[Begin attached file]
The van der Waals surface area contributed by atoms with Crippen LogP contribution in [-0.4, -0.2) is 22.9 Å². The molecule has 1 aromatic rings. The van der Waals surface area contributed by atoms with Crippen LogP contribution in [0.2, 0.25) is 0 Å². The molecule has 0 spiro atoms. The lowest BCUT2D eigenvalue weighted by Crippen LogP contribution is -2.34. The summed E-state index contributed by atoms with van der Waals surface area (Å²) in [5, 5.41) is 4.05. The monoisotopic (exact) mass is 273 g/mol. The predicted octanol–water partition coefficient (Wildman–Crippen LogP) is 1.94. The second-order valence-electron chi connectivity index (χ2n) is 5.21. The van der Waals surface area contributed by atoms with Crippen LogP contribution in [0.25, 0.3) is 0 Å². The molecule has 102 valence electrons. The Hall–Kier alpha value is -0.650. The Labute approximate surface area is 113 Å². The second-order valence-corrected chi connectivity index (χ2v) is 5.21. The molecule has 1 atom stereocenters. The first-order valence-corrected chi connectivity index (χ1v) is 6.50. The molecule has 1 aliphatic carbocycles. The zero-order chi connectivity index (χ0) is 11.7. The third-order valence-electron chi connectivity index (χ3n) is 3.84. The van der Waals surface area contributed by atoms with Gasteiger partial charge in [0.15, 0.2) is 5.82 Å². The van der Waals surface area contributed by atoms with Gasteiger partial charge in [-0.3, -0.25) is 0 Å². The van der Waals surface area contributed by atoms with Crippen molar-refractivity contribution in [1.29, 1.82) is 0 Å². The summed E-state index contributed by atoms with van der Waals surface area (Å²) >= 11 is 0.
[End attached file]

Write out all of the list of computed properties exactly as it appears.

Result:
The van der Waals surface area contributed by atoms with Crippen LogP contribution in [-0.4, -0.2) is 22.9 Å². The molecule has 1 aromatic rings. The van der Waals surface area contributed by atoms with Crippen LogP contribution in [0.2, 0.25) is 0 Å². The molecule has 0 spiro atoms. The lowest BCUT2D eigenvalue weighted by Crippen LogP contribution is -2.34. The summed E-state index contributed by atoms with van der Waals surface area (Å²) in [5, 5.41) is 4.05. The monoisotopic (exact) mass is 273 g/mol. The predicted octanol–water partition coefficient (Wildman–Crippen LogP) is 1.94. The second-order valence-electron chi connectivity index (χ2n) is 5.21. The van der Waals surface area contributed by atoms with Crippen LogP contribution in [0.25, 0.3) is 0 Å². The molecule has 102 valence electrons. The Hall–Kier alpha value is -0.650. The Labute approximate surface area is 113 Å². The second-order valence-corrected chi connectivity index (χ2v) is 5.21. The molecule has 1 atom stereocenters. The first-order valence-corrected chi connectivity index (χ1v) is 6.50. The molecule has 1 aliphatic carbocycles. The zero-order chi connectivity index (χ0) is 11.7. The third-order valence-electron chi connectivity index (χ3n) is 3.84. The van der Waals surface area contributed by atoms with Gasteiger partial charge in [0.15, 0.2) is 5.82 Å². The van der Waals surface area contributed by atoms with Gasteiger partial charge in [-0.3, -0.25) is 0 Å². The van der Waals surface area contributed by atoms with Crippen molar-refractivity contribution in [1.29, 1.82) is 0 Å². The summed E-state index contributed by atoms with van der Waals surface area (Å²) >= 11 is 0.